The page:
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Back to the Basics: User Access Management

Ok, so I’m terrible at sports analogies. Forgive me. But with the ever-increasing business risks that come with plugging a computer into a network it often feels as though you’re leading your organization down the gauntlet. I picture American Gladiators circa 1990 with Nitro shooting a tennis ball cannon at us while we try to hit a target from 75 feet away using a random collection of foam assault weapons. No small task. (Again, weak on the sports analogies).

One area that should be closely controlled management of user accounts. Many organizations have a defined process for adding users to the network (through Active Directory), and key financial and HR applications. If a new employee arrives to work on day 1 and can’t access the network, someone hears about it.

However, proper user management becomes increasingly challenging because so many applications are moving into web-based delivery models which do not always provide strong central management of users. To that end, as your company evaluates new applications or considers moving existing applications to the cloud, user management should be of top concern when evaluating the move. The ability to have visualization into the users accessing your data in a cloud based or hosted environment is one of the most basic, yet valuable, controls around user management.

It is also good practice to consolidate the user management process into a workflow which captures and keeps record of all systems a user accesses. Consider the number of applications used in your production environment. Can you even name all the applications used in your production environment- both internal and web based?  For example: an employee is corresponding with a business partner who leverages a secure email solution to send and receive documents for an ongoing project. Your employee establishes a user account on the business partner’s secure mail system. They can enroll with any email address, even a personal one. So your employee is now transacting company business through a portal that you don’t control and that you do not have the capability or authority to disable. Eek.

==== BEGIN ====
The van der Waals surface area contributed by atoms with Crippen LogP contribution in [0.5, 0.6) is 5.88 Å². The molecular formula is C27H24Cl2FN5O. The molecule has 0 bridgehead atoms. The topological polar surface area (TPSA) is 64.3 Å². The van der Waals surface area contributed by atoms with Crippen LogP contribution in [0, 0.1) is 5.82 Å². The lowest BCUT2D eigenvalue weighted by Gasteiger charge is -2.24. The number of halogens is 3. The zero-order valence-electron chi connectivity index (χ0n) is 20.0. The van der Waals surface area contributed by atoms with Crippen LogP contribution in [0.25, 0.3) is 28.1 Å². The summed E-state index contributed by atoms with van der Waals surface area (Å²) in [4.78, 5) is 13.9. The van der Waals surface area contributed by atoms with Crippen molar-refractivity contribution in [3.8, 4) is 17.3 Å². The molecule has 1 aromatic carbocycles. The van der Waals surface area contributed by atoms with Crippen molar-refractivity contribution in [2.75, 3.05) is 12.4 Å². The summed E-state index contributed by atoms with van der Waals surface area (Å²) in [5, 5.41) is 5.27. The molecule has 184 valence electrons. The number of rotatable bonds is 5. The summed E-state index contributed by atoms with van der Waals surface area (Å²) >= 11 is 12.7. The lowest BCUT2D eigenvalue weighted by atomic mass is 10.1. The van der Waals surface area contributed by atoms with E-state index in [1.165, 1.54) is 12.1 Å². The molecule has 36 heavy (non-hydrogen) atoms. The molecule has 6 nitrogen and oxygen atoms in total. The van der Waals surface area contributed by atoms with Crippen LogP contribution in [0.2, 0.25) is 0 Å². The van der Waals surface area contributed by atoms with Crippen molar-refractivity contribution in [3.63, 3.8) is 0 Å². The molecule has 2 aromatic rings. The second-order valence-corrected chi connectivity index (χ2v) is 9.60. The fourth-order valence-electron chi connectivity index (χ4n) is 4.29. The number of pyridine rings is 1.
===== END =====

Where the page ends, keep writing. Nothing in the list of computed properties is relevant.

The process of adding and removing user accounts is critical to ensuring good cybersecurity hygiene, but it’s also important to have a controlled way to change a user’s access levels. When an employee shifts job functions, their user access shifts as well.  Changing roles is the primary cause of creeping access levels that could result in separation of duties conflicts. Access approvers should most definitely be willing to push back on a user change request to ask, “why do you need that access?” or “does the new access present any potential separation of duties conflicts?”.

When actually defining and assigning access, (I hope that, especially for our IT audit clients, this is second nature) you should only be assigning access that is required for a user’s job function. We call that the ‘theory of least privilege access’ and it says that a person (or, frankly any account that is set up) is only given access to the data and resources they need for their job function. Although we’re talking about system access, this idea is much older. It’s basically the same as requiring two signatures on a check or sending bank statements to someone who cannot write checks. Least privilege access is the systematic implementation of separation of duties.

Much more can be said of user management. It’s a sticky subject with few good answers, but protecting your customers, employees, and organization from the bad guys begins with a solid process for provisioning, amending, and decommissioning user accounts. As management, give yourself the ability to see what users can access. Exercise that ability through an annual review of access levels for all employees. Finally, confirm the processes to know to that if an employee leaves, all of their access can be revoked or reassigned.


Bryan NewlinBryan is a Manager at YHB and serves on the Risk Advisory Services Team. Bryan focuses on assisting organizations in a variety of industries with internal audits and IT-related audit and consulting services.

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